On Saturday, Italian authorities questioned the captain of the Costa Cruises ship accident that occurred Friday night. The ship ran aground and turned onto its side, killing three people and leaving dozens more missing, officials reported.

Italian captain, Francesco Schettino, was being interviewed by investigators on Saturday about what happened when the 4,200-passenger Costa Concordia ship, owned by Genoa-based Costa Cruises, slammed into too-shallow water off Italy's western coast, said officer Emilio Del Santo of the Coastal Authorities of Livorno.

At the moment we can't exclude that the ship had some kind of technical problem, and for this reason moved towards the coast in order to save the passengers, the crew and the ship. But they didn't send a mayday. The ship got in contact with us once the evacuation procedures were already ongoing, Del Santo said.

Fear and panic are comprehensible in a ship over 300 meters long with over 4,000 passengers, Del Santo said. We can confirm that the ship has a breach on the hull of about 90 meters, and that the right side of it is completely under water.

Authorities do not understand why the Costa Cruises ship did not hail a mayday signal Friday night near the Italian island of Giglio.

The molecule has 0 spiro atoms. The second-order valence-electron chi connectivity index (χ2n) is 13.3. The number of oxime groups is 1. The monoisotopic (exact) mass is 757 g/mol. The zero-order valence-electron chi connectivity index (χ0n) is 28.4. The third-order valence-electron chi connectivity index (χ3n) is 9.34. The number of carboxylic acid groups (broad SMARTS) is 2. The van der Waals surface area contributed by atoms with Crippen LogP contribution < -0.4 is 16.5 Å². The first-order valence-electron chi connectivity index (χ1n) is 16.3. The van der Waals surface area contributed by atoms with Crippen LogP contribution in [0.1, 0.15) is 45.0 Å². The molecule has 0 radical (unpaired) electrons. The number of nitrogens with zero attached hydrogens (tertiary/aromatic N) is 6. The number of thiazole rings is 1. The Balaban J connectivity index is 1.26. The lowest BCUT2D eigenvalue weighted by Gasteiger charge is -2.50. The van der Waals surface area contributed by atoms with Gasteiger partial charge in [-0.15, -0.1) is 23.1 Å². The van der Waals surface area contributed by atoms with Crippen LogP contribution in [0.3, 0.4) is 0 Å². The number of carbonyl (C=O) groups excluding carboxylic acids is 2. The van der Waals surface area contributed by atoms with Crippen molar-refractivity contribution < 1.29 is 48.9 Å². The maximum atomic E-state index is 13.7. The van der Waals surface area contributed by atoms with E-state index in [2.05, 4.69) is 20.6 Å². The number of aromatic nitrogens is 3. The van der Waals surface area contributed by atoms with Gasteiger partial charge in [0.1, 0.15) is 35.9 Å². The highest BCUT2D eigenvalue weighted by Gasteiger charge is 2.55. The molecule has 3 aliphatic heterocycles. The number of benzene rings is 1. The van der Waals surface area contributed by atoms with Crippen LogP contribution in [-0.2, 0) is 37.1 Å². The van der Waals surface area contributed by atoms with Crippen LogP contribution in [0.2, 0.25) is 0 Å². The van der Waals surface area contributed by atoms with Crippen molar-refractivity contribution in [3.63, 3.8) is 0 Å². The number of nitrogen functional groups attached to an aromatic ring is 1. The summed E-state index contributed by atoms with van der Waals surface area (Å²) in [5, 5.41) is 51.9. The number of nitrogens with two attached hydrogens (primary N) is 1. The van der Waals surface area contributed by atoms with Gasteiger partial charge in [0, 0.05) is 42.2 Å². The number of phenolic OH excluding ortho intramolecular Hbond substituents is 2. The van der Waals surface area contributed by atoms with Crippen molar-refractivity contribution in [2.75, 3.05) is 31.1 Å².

Giuseppe Orsina, a spokesman with the local civil protection agency, said approximately 43 to 51 people are reported missing, though authorities are checking the passenger lists to confirm an exact figure. The Coast Guard believed 50 to 70 people could be missing.

These people could be still on the island of Giglio, in private houses or in hospitals, Orsina said.

Rescue teams worked through the night Friday to evacuate over 4,000 people from the Costa Concordia, owned by Genoa-based Costa Cruises, after it ran aground off of Italy's western coast, reported CNN.

The ship is currently lying on its side in the shallow waters. It ran aground around dinner time, carrying 3,200 passengers and 1,000 crew members. Passengers reported that the light went out and everyone knew the ship had hit something. Chaos ensued.

Laurie Willits from Ontario, who was watching a magic show with her husband when it happened, told CNN: We heard a scraping noise to the left of the ship and then my husband said 'we're sliding off our seats.'

Panic spread as people rushed to the lifeboats in the dark. Access to the boats was hampered by the ship's tilt in the water. Willits and her husband, who got a lifeboat about an hour to 90 minutes after the alarm, watched the ship sink to a 90-degree angle.

Three people were killed. An additional 14 people were injured, Adm. Ilarione Dell'Anna, head of coastal authorities for the port city of Livorno, told CNN.

I'm exhausted, I haven't had any sleep, I'm hungry, Willits said, but added that she was relieved to have been able to call her family thanks to the help of people on the island.

Dell'Anna said an investigation is underway. There has probably been a technical blackout, he said. The ship was dangerously near the coast. We worked all night in a state of maximum emergency.

Fortunately the sea conditions have helped us, otherwise -- given the high number of people to rescue, 4,231 -- we could have had a completely different scenario -- a real tragedy.